A prominent consumer advocate and MarketWatch columnist is calling on Washington to tighten the level of foreign investment in U.S. residential real estate.
Dan Barnabic, best known for his book The Condo Bible, used his MarketWatch column today to warn that global interest in U.S. housing, especially from Chinese investors, will have a deleterious impact on the overall health of the market.
“General wisdom suggests that a foreign input of moneys flooding commercial U.S. markets might be a good sign for American corporations,” he stated. “But when large sums of those funds are used for snatching up residential real estate, it will, in due time, drive the prices of homes out of reach of middle-class Americans, rendering them unable to afford homes in their own country. Overpriced hubs such as San Francisco, New York, Dallas, Denver, Seattle and others are already becoming out of reach to most Americans.”
Barnabic cited Bloomberg and Wall Street Journal reports plus a Global Financial Integrity study as evidence that Chinese investors—many of whom were operating without any transparency—are leading a purchasing frenzy that could result in foreign ownership of 35 percent of U.S. housing within the next decade. He called on the federal government to slow down this activity.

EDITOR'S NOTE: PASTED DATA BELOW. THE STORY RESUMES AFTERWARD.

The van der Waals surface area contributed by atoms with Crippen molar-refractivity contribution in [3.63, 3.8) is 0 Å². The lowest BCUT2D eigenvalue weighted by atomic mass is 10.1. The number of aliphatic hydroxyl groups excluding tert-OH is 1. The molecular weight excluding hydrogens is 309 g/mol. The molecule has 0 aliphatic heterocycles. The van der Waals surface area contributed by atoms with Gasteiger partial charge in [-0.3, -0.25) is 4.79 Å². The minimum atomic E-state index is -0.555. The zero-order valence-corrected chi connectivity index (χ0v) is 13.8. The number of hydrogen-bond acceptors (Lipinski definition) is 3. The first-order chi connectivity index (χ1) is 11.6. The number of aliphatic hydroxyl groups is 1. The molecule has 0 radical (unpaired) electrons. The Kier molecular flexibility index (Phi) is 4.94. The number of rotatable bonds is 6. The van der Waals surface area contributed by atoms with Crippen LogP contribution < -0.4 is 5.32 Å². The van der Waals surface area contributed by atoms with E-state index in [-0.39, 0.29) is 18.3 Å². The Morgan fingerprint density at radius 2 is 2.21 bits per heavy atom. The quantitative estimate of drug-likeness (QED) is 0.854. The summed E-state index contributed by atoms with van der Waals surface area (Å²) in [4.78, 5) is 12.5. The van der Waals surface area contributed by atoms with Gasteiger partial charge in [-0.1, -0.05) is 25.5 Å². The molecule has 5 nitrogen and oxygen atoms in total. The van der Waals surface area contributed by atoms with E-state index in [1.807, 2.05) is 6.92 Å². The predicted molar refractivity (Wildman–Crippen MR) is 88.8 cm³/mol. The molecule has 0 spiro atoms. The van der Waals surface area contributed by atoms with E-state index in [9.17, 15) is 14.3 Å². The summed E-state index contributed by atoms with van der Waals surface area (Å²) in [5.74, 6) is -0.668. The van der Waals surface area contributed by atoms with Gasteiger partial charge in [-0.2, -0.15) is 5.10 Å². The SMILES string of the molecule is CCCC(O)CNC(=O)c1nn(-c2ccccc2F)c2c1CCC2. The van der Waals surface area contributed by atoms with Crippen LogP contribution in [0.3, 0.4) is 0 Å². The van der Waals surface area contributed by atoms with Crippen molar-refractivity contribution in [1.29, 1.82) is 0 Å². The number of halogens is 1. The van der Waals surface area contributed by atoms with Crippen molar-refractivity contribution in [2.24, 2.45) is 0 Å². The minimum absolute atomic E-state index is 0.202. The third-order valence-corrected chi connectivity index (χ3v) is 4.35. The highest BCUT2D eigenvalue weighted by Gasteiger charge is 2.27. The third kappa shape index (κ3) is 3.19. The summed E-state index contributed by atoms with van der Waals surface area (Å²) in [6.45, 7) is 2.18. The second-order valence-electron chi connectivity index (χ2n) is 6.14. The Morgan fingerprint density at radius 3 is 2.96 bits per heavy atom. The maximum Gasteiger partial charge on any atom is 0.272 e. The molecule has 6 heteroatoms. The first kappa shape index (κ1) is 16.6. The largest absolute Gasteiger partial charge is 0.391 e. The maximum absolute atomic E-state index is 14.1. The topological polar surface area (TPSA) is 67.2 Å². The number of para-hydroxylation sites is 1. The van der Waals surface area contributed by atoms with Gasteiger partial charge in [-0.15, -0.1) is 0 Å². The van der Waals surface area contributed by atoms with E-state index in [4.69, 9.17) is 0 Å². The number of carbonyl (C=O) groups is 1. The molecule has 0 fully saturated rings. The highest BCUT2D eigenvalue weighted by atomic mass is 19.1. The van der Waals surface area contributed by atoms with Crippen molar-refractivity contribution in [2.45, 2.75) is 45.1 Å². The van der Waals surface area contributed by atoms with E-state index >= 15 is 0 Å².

“I strongly believe that the U.S. government should take immediate proactive measures to curb the influx of foreign moneys earmarked for American residential real estate (especially from China),” he continued. “The acceptance of foreign moneys of dubious origin is basically speaking to a money laundering scheme. Furthermore, the conversion of Chinese currency into American dollars on a large scale, may pose an economic threat to the U.S. in the not-so-distant future, aside from making U.S. homes outright unaffordable to American citizens … I believe that the American government owes its citizens the right for affordable housing and should do everything in their power to curb the artificial inflationary trends fueled by foreign buyers and local speculators.”
Barnabic added that such federal intervention was not without precedent.
“Last month, over 25,000 concerned residents in Vancouver, Canada, signed a petition pleading with their government to curb the foreign buying of Canadian real estate,” he wrote. “Responsible Australian leaders have already taken proactive measures to mitigate their own problems in this regard. They pledged stiff application fees and in some cases outright prohibition of any Chinese investors buying into existing Australian residential real estate. The same, if not more stringent measures should be imposed by the U.S. government. The primary goal of American leaders should be to assure their citizens’ well-being.”